Foam-Control® Geofoam Solves Hidden Infrastructure Challenges
ACH Foam Technologies
Jul. 24, 2018
DENVER, July 24, 2018 (GLOBE NEWSWIRE) -- The built environment is especially challenging for the mining, oil and gas, and utility industries where boring tunnels, pipelines, and conduits is often necessary. In areas with settlement prone soils or other unstable geological conditions, designers and builders are cost-effectively meeting geotechnical challenges with Foam-Control® geofoam from ACH Foam Technologies. The company’s team of geofoam specialists helps clients, engineers, and builders nationwide achieve safe, reliable solutions to earthwork challenges using molded polystyrene geofoam.
Questar Gas, a natural gas utility operating in Utah, Wyoming, and Idaho, must account for unstable geological conditions in pipeline construction. Gas lines or anything else underground can be catastrophically damaged during an earthquake and Questar’s pipelines traverse known quaternary fault lines where they are especially vulnerable. In 2014 14,000 cubic feet of ACH Foam Technologies’ Foam-Control® 29 Geofoam was used to encase a gas pipeline as it passed along a fault. ACH Foam’s pre-cut Geofoam blocks were wrapped in a protective membrane and then placed in the pipe trench to form a protective cushion around the pipe. This simple solution to a complex problem with potentially serious consequences not only provided Questar assurance that pipelines are protected but saved time and money as well.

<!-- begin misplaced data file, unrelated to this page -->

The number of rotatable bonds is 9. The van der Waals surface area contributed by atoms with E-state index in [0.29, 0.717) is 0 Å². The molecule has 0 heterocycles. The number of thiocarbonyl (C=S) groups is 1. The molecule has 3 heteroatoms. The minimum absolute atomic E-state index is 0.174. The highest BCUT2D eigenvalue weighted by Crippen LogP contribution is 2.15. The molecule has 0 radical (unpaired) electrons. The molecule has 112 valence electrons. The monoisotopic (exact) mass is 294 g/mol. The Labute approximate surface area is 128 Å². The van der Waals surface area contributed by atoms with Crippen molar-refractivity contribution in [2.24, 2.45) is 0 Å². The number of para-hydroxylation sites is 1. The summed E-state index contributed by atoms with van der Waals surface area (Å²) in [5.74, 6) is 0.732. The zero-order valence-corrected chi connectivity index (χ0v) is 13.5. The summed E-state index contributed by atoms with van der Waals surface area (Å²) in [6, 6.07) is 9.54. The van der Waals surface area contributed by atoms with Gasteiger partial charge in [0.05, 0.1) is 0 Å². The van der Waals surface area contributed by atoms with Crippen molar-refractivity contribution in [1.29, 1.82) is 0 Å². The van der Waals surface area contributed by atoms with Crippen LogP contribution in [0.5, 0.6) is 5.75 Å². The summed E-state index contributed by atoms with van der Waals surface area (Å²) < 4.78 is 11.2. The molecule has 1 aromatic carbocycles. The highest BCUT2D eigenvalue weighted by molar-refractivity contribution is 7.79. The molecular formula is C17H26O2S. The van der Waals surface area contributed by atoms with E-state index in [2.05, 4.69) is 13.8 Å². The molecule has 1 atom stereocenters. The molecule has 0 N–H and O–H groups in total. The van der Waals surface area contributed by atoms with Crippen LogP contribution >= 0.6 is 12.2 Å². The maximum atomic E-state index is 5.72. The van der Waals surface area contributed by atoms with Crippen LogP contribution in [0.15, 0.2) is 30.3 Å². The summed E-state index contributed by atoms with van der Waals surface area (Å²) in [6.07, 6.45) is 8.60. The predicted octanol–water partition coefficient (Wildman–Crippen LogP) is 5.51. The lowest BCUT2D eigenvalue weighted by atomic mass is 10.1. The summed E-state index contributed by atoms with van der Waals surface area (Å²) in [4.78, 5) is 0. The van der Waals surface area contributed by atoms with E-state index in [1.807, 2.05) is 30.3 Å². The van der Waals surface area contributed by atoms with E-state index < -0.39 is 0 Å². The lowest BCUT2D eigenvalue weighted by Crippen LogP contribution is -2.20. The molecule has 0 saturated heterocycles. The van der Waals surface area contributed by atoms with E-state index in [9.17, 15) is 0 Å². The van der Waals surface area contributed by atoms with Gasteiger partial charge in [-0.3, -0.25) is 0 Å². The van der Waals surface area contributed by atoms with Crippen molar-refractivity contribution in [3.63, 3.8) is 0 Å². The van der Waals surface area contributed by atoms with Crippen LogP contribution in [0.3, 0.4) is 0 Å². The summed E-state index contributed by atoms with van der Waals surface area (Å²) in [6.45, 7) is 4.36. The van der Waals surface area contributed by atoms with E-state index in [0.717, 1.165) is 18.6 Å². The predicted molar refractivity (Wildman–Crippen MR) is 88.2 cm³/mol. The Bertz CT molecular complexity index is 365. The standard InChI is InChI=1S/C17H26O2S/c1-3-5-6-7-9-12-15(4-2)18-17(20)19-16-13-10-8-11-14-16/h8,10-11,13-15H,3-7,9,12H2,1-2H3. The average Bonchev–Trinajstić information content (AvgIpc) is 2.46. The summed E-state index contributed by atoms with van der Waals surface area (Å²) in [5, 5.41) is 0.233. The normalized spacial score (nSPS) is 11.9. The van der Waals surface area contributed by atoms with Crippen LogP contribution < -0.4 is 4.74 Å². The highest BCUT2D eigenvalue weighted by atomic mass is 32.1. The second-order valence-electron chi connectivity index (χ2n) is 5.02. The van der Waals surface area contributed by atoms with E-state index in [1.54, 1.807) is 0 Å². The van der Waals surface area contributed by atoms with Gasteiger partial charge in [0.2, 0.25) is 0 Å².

Foam-Control® Geofoam products are available in seven different structural grades ranging from 2.2 pounds per square inch (psi) up to 18.6 psi. Geofoam blocks are typically 4-feet wide by between 8- and 16- feet long and up to 3-feet thick. Structural projects often benefit from combining multiple engineered layers and grades of geofoam to balance structural capacity and cost-effectiveness.
Designed to stand up to immense lateral and axial loads, yet extremely lightweight, Foam-Control® Geofoam serves a special purpose in providing protection from falling rocks above a vault built into a mountain in Utah’s Little Cottonwood Canyon. With the vault’s entrance located at the base of a steep rock face, even a stone a few inches wide falling from the top could result in structural damage. ACH Foam Technologies helped develop a layer of Geofoam protection up to 15’ thick in areas with the highest probability of rock fall. A geogrid material placed between Geofoam layers was covered with 6” of gravel and 12” of soil. This Geofoam cushion works in conjunction with the building’s 20”-thick, reinforced-concrete roof to protect the entrance from the impact of a boulder as large as 36” falling from a distance of 60’.
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